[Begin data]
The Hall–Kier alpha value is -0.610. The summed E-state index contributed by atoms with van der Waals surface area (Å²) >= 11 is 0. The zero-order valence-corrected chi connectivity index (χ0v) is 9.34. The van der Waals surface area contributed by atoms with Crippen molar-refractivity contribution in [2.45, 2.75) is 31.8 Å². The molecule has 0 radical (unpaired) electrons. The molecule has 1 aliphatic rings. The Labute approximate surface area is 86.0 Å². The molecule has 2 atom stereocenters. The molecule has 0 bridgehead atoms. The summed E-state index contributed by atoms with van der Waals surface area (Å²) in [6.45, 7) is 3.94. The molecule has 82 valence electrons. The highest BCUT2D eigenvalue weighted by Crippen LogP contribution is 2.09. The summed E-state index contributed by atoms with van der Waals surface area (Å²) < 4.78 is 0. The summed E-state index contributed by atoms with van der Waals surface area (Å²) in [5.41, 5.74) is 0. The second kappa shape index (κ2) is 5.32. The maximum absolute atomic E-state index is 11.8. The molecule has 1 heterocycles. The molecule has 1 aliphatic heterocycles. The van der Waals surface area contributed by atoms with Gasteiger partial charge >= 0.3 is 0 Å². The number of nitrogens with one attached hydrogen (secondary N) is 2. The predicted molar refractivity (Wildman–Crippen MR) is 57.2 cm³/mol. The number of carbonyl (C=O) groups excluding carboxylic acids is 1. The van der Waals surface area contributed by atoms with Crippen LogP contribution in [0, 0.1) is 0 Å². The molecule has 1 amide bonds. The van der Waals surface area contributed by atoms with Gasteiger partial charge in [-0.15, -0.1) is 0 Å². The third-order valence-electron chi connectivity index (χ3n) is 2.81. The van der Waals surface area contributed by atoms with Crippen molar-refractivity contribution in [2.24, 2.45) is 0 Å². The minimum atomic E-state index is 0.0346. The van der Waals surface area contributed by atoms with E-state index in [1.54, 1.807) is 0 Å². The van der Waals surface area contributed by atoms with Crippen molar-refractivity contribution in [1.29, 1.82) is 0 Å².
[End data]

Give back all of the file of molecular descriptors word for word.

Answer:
The Hall–Kier alpha value is -0.610. The summed E-state index contributed by atoms with van der Waals surface area (Å²) >= 11 is 0. The zero-order valence-corrected chi connectivity index (χ0v) is 9.34. The van der Waals surface area contributed by atoms with Crippen molar-refractivity contribution in [2.45, 2.75) is 31.8 Å². The molecule has 0 radical (unpaired) electrons. The molecule has 1 aliphatic rings. The Labute approximate surface area is 86.0 Å². The molecule has 2 atom stereocenters. The molecule has 0 bridgehead atoms. The summed E-state index contributed by atoms with van der Waals surface area (Å²) in [6.45, 7) is 3.94. The molecule has 82 valence electrons. The highest BCUT2D eigenvalue weighted by Crippen LogP contribution is 2.09. The summed E-state index contributed by atoms with van der Waals surface area (Å²) < 4.78 is 0. The summed E-state index contributed by atoms with van der Waals surface area (Å²) in [5.41, 5.74) is 0. The second kappa shape index (κ2) is 5.32. The maximum absolute atomic E-state index is 11.8. The molecule has 1 heterocycles. The molecule has 1 aliphatic heterocycles. The van der Waals surface area contributed by atoms with Gasteiger partial charge >= 0.3 is 0 Å². The number of nitrogens with one attached hydrogen (secondary N) is 2. The predicted molar refractivity (Wildman–Crippen MR) is 57.2 cm³/mol. The number of carbonyl (C=O) groups excluding carboxylic acids is 1. The van der Waals surface area contributed by atoms with Crippen LogP contribution in [0, 0.1) is 0 Å². The molecule has 1 amide bonds. The van der Waals surface area contributed by atoms with Gasteiger partial charge in [-0.15, -0.1) is 0 Å². The third-order valence-electron chi connectivity index (χ3n) is 2.81. The van der Waals surface area contributed by atoms with Crippen molar-refractivity contribution in [2.24, 2.45) is 0 Å². The minimum atomic E-state index is 0.0346. The van der Waals surface area contributed by atoms with E-state index in [1.54, 1.807) is 0 Å². The van der Waals surface area contributed by atoms with Crippen molar-refractivity contribution in [1.29, 1.82) is 0 Å².